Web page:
There’s no doubt that EPCOT’s World Showcase is one of the most popular areas in any Disney theme park. For nearly 40 years, the collection of international pavilions has thrilled visitors with in-depth theming, attractions, and especially authentic food and drink. However, as beloved as World Showcase is, there have been some missteps throughout its history. From unbuilt attractions and questionable replacements to a building built to the wrong specifications – yes, really – these are four of the biggest mistakes in World Showcase History.
Meet the World’s Botched Show Building
During the early planning and construction of EPCOT Center, there were several planned World Showcase attractions that were dropped at various states of development and weren’t present on opening. However, none of the others have a story quite like Meet the World.
The attraction, which was developed for both EPCOT and Tokyo Disneyland simultaneously, was a rotating theater show (think Carousel of Progress) that the story of Japan’s history through the country’s interactions with the outside world.
Meet the World was supposed to be located in a large show building at the far end of the Japanese pavilion, behind the palace hates. Said show building was constructed, however due to “miscalculations” made in the building’s design, it could not support the weight of the rotating theater.
Instead of retrofitting the building, which would have required an expensive and near-complete teardown, Meet the World was bumped to the planned Phase 2 of EPCOT’s construction. However, a combination of budget cuts and fear that that the large number of WWII veterans who visited the parks would be offended by the show’s treatment of that portion of Japanese history, led to the show being cut from EPCOT completely.
Today, the botched show building is still present in the Japanese pavilion, with most of the space originally allocated for Meet the World being used for storage.
The Tokyo Disneyland version operated from the park’s opening in 1983 to 2002, when it was closed to make way for Monsters Inc. Ride & Go Seek.
Never Building Mount Fuji
Over the years, there have been numerous planned-yet-unbuilt World Showcase attractions in pretty much every World Showcase country. However, we’d argue that the biggest opportunity Disney repeatedly missed out on was building the long-gestating Mount Fuji roller coaster.
Much like Disneyland’s Matterhorn and Animal Kingdom’s Expedition Everest, the attraction was supposed to be a steel roller coaster housed within a large show building designed to look like a scaled down version of the real Mount Fuji. Numerous versions of the coaster were considered over the years, including one that would feature Godzilla.
Sadly, the Mount Fuji coaster was never built, likely due to budgetary issues (though there’s also a longstanding urban legend that longtime Disney sponsor Kodak film put the kibosh on a version that was going to be sponsored by their competitor Fuji Film).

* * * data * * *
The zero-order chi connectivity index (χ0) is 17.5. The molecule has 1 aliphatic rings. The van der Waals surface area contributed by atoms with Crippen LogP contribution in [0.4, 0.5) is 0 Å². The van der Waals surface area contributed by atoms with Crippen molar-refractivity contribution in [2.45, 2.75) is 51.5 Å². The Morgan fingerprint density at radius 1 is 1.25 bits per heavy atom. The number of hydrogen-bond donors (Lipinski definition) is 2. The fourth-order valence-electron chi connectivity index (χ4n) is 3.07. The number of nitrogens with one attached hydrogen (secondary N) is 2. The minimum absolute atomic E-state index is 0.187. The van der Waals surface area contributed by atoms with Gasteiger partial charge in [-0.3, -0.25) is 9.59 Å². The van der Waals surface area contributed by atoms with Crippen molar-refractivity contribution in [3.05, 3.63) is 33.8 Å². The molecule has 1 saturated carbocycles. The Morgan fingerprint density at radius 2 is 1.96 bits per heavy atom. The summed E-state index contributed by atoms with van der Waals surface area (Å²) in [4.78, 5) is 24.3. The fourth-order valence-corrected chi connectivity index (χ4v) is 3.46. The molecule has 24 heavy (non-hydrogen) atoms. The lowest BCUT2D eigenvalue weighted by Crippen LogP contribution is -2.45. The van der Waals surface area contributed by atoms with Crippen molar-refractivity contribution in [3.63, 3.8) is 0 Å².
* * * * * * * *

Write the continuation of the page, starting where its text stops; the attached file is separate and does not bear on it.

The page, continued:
We think it’s a shame that Mount Fuji isn’t currently towering over the Japanese pavilion, as the coaster would have given the World Showcase a shot of thematically appropriate adrenaline while at the same time adding an iconic element to EPCOT’s skyline.
Replacing Maelstrom with Frozen Ever After
Without a doubt, the most controversial change ever to come to World Showcase came in 2014, when Disney announced the replacement of the Norway pavilion’s beloved Maelstrom attraction with a ride based on the massively popular animated film Frozen.
Upon the announcement, there was an immediate outcry from fans who decried the company for closing a “classic World Showcase attraction” and replacing it with an “out of place” IP-based attraction. However, as usual in these situations, the protests fell on deaf ears, and Maelstrom was closed in October of 2014.
After a 20-month construction process, Frozen Ever After opened as part of the Norway pavilion on June 21, 2016. The attraction was warmly received, even by many who weren’t in favor of the switch. For what it’s worth, we do like the attraction; however, the fantasy tale still feels out of place in the Norway pavilion.
Furthermore, the opening of Frozen Ever After signaled a sea-change in the ethos of World Showcase, with IP-based attractions and characters overtaking the previous realistic approach to the pavilions.
Not Adding a New Country Since 1988
During the aforementioned construction of EPCOT Center, there were as many as 20 countries planned for World Showcase at any given time. Due to budget issues as well as reluctance of many international companies and governments to sponsor pavilions, the park opened in 1982 with only nine nations represented.
World Showcase did feature numerous expansion pads for more countries to be added, and signs present on opening promised Spain, Israel, and Equatorial Africa. As the 1980s went on, none of these promised pavilions came to be. Two new nations did join the World Showcase: Morocco in 1984 and Norway in 1988.
In the 30+ years since Norway opened, several new nations have been rumored, or even officially announced, for the World Showcase.
However, none of these new countries have come to fruition. This lack of new blood has left World Showcase, as fun as it is, feeling a bit stagnant. All hope is not lost however, as there are still approximately 4-6 available expansion pads left, simply waiting for new countries to join EPCOT’s league of nations.
Which of these World Showcase mistakes do you think was the most egregious? Are there any massive ones we missed in your opinion? Let us know in the comment below.